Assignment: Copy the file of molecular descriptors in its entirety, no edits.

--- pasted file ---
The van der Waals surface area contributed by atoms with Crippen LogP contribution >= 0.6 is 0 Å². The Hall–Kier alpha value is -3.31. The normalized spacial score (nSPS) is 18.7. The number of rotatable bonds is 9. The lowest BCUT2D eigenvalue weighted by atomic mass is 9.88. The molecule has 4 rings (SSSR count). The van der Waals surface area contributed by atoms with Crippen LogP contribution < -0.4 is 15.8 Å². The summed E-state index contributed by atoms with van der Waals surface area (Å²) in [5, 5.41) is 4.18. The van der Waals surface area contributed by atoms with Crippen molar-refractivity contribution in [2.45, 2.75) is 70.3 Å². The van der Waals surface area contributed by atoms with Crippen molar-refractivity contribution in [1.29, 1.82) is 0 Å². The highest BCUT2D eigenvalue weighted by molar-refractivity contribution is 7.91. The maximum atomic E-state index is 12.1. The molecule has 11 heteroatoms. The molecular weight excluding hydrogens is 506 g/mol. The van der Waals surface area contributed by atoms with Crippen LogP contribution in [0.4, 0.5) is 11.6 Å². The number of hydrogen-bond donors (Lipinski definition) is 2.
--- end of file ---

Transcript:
The van der Waals surface area contributed by atoms with Crippen LogP contribution >= 0.6 is 0 Å². The Hall–Kier alpha value is -3.31. The normalized spacial score (nSPS) is 18.7. The number of rotatable bonds is 9. The lowest BCUT2D eigenvalue weighted by atomic mass is 9.88. The molecule has 4 rings (SSSR count). The van der Waals surface area contributed by atoms with Crippen LogP contribution < -0.4 is 15.8 Å². The summed E-state index contributed by atoms with van der Waals surface area (Å²) in [5, 5.41) is 4.18. The van der Waals surface area contributed by atoms with Crippen molar-refractivity contribution in [2.45, 2.75) is 70.3 Å². The van der Waals surface area contributed by atoms with Crippen molar-refractivity contribution in [1.29, 1.82) is 0 Å². The highest BCUT2D eigenvalue weighted by molar-refractivity contribution is 7.91. The maximum atomic E-state index is 12.1. The molecule has 11 heteroatoms. The molecular weight excluding hydrogens is 506 g/mol. The van der Waals surface area contributed by atoms with Crippen LogP contribution in [0.4, 0.5) is 11.6 Å². The number of hydrogen-bond donors (Lipinski definition) is 2.